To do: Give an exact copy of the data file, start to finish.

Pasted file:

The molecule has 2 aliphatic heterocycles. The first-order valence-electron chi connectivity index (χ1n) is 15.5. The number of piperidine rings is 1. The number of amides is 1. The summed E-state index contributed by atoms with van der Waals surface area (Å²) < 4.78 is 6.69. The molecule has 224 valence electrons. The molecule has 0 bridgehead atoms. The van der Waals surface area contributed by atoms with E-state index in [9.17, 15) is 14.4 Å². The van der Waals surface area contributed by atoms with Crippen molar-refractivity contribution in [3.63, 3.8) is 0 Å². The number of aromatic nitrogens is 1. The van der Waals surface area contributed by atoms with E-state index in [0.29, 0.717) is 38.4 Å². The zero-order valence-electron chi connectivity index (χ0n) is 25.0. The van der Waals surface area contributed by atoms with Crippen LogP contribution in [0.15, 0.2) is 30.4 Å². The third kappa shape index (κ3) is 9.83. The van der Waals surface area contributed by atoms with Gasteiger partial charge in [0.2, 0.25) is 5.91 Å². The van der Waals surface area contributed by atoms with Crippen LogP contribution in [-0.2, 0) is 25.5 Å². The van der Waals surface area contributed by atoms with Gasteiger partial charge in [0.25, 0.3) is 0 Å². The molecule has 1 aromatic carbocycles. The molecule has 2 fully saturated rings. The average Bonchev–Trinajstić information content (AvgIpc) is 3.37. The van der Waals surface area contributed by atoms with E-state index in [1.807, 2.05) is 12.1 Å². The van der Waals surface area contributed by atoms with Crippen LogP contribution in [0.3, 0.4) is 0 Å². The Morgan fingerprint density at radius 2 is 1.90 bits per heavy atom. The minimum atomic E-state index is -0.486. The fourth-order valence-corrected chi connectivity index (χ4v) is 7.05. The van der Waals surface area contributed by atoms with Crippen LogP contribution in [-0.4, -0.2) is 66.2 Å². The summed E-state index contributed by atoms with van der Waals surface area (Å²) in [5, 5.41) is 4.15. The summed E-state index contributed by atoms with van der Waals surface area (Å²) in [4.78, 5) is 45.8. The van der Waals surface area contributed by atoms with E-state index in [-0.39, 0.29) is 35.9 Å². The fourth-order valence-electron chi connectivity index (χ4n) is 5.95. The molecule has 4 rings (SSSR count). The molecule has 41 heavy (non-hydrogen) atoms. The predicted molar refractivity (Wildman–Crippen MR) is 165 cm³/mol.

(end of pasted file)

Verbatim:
The molecule has 2 aliphatic heterocycles. The first-order valence-electron chi connectivity index (χ1n) is 15.5. The number of piperidine rings is 1. The number of amides is 1. The summed E-state index contributed by atoms with van der Waals surface area (Å²) < 4.78 is 6.69. The molecule has 224 valence electrons. The molecule has 0 bridgehead atoms. The van der Waals surface area contributed by atoms with E-state index in [9.17, 15) is 14.4 Å². The van der Waals surface area contributed by atoms with Crippen molar-refractivity contribution in [3.63, 3.8) is 0 Å². The number of aromatic nitrogens is 1. The van der Waals surface area contributed by atoms with E-state index in [0.29, 0.717) is 38.4 Å². The zero-order valence-electron chi connectivity index (χ0n) is 25.0. The van der Waals surface area contributed by atoms with Crippen LogP contribution in [0.15, 0.2) is 30.4 Å². The third kappa shape index (κ3) is 9.83. The van der Waals surface area contributed by atoms with Gasteiger partial charge in [0.2, 0.25) is 5.91 Å². The van der Waals surface area contributed by atoms with Crippen LogP contribution in [-0.2, 0) is 25.5 Å². The van der Waals surface area contributed by atoms with Gasteiger partial charge in [0.25, 0.3) is 0 Å². The molecule has 1 aromatic carbocycles. The molecule has 2 fully saturated rings. The average Bonchev–Trinajstić information content (AvgIpc) is 3.37. The van der Waals surface area contributed by atoms with E-state index in [1.807, 2.05) is 12.1 Å². The van der Waals surface area contributed by atoms with Crippen LogP contribution in [0.3, 0.4) is 0 Å². The Morgan fingerprint density at radius 2 is 1.90 bits per heavy atom. The minimum atomic E-state index is -0.486. The fourth-order valence-corrected chi connectivity index (χ4v) is 7.05. The van der Waals surface area contributed by atoms with Crippen LogP contribution in [-0.4, -0.2) is 66.2 Å². The summed E-state index contributed by atoms with van der Waals surface area (Å²) in [5, 5.41) is 4.15. The summed E-state index contributed by atoms with van der Waals surface area (Å²) in [4.78, 5) is 45.8. The van der Waals surface area contributed by atoms with E-state index in [-0.39, 0.29) is 35.9 Å². The fourth-order valence-electron chi connectivity index (χ4n) is 5.95. The molecule has 4 rings (SSSR count). The molecule has 41 heavy (non-hydrogen) atoms. The predicted molar refractivity (Wildman–Crippen MR) is 165 cm³/mol.